Before the development of laser tattoo removal methods, common techniques included dermabrasion, TCA (Trichloroacetic acid, an acid that removes the top layers of skin, reaching as deep as the layer in which the tattoo ink resides), salabrasion (scrubbing the skin with salt), cryosurgery and excision which is sometimes still used along with skin grafts for larger tattoos. Tattoo removal by laser was performed with continuous-wave lasers initially, and later with Q-switched lasers, which became commercially available in the early 1990s.
What Can I Expect During Laser Tattoo Removal?
Depending on the size and color of your tattoo, the number of treatments will vary. Your tattoo may be removed in two to four visits, though it may take as many as 10 more sessions. You should schedule a consultation, during which time a trained professional will evaluate your personal situation and advise you on the process.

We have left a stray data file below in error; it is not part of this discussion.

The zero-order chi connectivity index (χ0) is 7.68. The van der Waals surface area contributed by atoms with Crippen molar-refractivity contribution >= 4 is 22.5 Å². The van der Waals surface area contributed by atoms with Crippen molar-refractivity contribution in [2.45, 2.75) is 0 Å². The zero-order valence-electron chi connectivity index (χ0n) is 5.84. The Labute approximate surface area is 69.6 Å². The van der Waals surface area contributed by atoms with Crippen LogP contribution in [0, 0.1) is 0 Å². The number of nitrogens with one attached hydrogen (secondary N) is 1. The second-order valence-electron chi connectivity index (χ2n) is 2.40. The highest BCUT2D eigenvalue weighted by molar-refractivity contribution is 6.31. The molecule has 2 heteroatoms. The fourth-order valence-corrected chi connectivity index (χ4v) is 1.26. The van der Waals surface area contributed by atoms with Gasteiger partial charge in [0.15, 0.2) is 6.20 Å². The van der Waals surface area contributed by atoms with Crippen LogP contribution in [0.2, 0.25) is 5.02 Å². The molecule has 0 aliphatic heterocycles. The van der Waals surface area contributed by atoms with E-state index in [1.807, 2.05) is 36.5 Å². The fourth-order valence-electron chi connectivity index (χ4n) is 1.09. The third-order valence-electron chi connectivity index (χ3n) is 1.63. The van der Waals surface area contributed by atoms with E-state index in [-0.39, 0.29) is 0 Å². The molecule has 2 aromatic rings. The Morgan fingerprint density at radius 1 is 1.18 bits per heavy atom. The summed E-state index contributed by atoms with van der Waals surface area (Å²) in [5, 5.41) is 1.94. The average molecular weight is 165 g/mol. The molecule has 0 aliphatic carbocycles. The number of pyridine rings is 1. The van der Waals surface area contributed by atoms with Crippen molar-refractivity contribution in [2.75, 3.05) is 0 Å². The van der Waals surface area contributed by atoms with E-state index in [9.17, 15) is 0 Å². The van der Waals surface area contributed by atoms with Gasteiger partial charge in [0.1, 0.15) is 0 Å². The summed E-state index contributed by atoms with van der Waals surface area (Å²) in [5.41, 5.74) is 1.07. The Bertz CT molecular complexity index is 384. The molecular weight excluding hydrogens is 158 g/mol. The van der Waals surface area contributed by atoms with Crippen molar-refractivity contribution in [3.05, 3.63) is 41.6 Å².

Treatment with the laser varies from patient to patient depending on the age, size, and type of tattoo (amateur or professional). The color of the patient’s skin, as well as the depth to which the tattoo pigment extends, will also affect the removal technique.
In general, this is what will happen during an office visit for tattoo removal using the newer lasers:
- Protective eye shields are placed on the patient.
- The skin’s reaction to the laser is tested to determine the most effective energy for treatment.
- The treatment itself consists of placing a hand piece against the surface of the skin and activating the laser light. As many patients describe it, each pulse feels like a grease splatter or the snapping of a rubber band against the skin.
- Smaller tattoos require fewer pulses while larger ones require more. In either case, the tattoo requires several treatments and multiple visits. At each treatment, the tattoo should become progressively lighter.
- Immediately following treatment, an ice pack is applied to soothe the treated area. The patient will then be asked to apply a topical antibiotic cream or ointment. A bandage or patch will be used to protect the site and it should likewise be covered with a sun block when out in the sun.
Most patients do not require any anesthesia. However, depending on the location of the tattoo and the pain threshold for the patient, the physician may elect to use some form of anesthesia (topical anesthesia cream or painkiller injections at the site of the procedure).